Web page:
valve: a glass-encased electronic component used before transistors were invented.
variable: a name for a memory location holding a value which can be changed during program execution.
virtual: not real, illusory; virtual reality = computer-generated interactive worlds; virtual memory = memory which appears to a program to be larger than the actual memory, and which the operating system moves to and from disk as needed.
virus: a program fragment infecting a program, often on a PC; when executed, it attaches copies of itself to other programs, as well as performing other benign or malignant actions.
VLSI = Very Large Scale Integration; a development of LSI allowing even larger circuits to be placed on a single chip.
Von Neumann: a mathematical engineer often regarded as the inventor of the electronic (ie practical) computer; his design, called the Von Neumann architecture, is the one used today.
VR = Virtual Reality (see virtual).
WAN = Wide Area Network; a long-distance network in which messages are routed between LANs.
windows: rectangular areas of the screen; the associated graphical output, mouse/keyboard input, and software conventions used in operating systems and programs for interacting with users.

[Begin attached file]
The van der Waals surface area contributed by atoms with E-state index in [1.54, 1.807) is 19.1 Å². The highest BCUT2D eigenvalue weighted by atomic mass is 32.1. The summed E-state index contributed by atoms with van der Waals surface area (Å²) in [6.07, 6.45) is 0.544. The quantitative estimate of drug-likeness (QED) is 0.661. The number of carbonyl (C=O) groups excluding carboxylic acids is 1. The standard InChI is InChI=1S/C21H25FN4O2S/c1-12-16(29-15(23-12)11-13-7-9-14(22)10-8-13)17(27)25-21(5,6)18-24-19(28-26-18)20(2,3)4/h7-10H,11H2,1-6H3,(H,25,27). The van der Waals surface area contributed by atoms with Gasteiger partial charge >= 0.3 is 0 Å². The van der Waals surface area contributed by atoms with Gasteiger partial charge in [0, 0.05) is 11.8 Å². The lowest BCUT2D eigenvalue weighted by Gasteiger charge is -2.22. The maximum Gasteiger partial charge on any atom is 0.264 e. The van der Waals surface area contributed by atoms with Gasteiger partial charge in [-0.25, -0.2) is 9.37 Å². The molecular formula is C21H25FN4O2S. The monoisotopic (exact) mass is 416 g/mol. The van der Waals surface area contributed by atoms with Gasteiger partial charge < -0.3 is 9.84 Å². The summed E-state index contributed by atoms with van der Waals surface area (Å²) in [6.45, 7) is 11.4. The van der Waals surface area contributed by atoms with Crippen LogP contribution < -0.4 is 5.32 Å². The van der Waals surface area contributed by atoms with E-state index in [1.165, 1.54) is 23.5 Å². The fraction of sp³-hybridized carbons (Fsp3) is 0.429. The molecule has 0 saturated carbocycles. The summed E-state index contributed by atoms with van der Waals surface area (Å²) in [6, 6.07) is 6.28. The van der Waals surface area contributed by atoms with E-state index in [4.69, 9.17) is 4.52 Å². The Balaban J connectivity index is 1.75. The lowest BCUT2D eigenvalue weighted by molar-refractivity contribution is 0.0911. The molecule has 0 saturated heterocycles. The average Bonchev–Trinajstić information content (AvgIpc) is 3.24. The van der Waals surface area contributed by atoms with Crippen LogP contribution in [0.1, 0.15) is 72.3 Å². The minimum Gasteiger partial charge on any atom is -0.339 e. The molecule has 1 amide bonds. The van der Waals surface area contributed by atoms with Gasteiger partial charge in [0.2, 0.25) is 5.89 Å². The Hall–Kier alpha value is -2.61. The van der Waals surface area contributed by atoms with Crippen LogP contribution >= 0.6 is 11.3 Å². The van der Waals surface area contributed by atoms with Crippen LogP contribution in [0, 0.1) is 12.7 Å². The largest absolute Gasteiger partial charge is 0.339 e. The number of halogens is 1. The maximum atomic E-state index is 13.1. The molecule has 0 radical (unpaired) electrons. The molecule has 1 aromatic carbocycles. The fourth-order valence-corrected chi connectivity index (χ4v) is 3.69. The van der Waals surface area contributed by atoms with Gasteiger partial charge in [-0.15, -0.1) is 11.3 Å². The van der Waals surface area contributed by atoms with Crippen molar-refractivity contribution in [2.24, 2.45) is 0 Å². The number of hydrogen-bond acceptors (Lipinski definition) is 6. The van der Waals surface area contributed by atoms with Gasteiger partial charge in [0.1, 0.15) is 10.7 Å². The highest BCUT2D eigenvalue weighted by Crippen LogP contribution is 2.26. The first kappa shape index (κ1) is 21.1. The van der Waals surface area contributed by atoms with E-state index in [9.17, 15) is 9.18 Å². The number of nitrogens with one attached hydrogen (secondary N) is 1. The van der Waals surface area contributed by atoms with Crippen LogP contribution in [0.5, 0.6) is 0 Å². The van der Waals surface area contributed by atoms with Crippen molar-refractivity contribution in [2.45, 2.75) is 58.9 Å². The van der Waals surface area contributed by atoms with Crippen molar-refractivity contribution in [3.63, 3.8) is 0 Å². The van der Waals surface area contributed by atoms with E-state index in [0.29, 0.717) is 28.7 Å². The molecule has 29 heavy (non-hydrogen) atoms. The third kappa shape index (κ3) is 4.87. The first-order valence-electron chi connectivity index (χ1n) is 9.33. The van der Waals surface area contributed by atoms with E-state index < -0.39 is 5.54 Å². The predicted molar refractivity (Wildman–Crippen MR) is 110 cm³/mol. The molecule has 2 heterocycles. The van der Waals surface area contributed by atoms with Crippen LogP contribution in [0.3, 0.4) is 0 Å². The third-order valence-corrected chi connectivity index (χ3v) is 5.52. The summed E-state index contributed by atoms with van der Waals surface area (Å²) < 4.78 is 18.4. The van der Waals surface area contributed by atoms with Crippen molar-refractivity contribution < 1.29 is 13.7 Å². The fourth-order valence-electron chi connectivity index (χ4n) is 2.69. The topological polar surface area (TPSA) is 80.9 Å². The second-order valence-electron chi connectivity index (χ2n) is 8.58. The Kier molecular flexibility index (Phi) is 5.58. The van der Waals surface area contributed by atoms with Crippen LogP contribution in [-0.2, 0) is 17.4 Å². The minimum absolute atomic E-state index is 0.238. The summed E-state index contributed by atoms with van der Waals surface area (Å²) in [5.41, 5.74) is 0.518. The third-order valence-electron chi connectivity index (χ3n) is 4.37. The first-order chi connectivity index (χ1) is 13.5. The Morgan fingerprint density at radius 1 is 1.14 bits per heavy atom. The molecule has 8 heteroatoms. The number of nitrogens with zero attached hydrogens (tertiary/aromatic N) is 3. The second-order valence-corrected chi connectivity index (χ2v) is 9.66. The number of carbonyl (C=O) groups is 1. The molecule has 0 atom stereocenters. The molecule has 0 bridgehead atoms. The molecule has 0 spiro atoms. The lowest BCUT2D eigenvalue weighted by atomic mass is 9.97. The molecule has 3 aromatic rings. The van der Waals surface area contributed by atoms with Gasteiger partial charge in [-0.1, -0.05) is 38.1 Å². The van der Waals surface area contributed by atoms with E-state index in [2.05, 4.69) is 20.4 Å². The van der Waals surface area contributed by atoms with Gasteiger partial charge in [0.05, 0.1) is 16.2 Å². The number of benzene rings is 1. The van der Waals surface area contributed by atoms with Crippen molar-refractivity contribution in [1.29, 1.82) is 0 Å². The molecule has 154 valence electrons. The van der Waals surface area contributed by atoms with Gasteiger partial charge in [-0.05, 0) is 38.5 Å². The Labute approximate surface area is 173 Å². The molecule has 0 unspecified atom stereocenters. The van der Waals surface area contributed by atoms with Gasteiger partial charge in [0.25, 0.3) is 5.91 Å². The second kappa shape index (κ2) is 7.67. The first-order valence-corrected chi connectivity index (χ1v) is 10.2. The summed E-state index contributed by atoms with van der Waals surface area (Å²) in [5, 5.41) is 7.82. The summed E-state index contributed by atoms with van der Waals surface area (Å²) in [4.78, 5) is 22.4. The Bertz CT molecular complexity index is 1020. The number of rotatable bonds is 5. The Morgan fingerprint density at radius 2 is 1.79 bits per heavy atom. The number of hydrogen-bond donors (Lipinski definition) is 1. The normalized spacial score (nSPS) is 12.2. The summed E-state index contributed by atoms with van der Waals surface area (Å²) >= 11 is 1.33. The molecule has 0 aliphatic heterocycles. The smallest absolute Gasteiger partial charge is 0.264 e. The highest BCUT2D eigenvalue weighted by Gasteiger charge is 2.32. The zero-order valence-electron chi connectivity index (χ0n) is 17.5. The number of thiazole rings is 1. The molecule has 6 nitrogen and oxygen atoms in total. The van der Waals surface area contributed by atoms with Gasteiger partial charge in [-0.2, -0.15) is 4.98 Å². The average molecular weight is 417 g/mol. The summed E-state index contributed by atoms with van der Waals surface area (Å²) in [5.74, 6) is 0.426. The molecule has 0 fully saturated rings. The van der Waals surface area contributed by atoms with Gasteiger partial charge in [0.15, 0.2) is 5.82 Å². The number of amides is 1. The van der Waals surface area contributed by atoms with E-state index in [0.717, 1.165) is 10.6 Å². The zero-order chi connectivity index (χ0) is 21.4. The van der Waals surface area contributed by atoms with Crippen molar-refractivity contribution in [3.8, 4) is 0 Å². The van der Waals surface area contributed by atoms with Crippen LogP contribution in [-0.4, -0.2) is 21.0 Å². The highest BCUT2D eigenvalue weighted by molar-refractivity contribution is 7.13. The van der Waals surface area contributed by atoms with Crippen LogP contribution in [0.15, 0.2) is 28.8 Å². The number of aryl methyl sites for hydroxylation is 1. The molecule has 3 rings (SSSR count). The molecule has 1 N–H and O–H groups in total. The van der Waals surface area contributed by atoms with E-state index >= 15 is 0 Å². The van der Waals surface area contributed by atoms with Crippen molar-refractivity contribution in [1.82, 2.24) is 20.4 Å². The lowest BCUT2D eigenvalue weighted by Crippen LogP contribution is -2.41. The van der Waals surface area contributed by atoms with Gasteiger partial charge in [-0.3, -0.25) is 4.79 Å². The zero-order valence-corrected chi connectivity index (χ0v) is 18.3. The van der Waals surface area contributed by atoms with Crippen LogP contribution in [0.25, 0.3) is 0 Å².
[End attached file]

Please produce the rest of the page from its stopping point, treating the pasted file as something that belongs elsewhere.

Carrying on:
window manager: the part of an operating system which provides window services to programs and users; versions are Mac Windows, Windows 95 for PCs, and the X Window System for workstations (see file manager, program manager).
word: a secondary unit of memory, usually 32 bits but sometimes 16 or 64 depending on the computer; the amount of memory for storing a number or a pointer, usually also the size of registers and the amount of memory transferred from processor to memory or vice versa in one go.
worm: a virus-like program which duplicates and propagates itself on a network.
wormhole routing: a technique used in interconnects and switches (eg ATM) in which a message is forwarded immediately on receipt of its header, before the rest of the message has arrived.
workstation: a computer attached to a local area network, providing fast transparent access to shared resources such as filestores; it can be a PC with a direct network connection and suitable software, or it can be a graphics terminal attached to a shared computer via the network.
WWW = World Wide Web; the conventions and programs used to publish information on the Internet in a hypertext form accessible via browser programs such as netscape.
XOR = exclusive or; the boolean operation "x or y but not both" and arithmetic based on it which is easy to implement in hardware.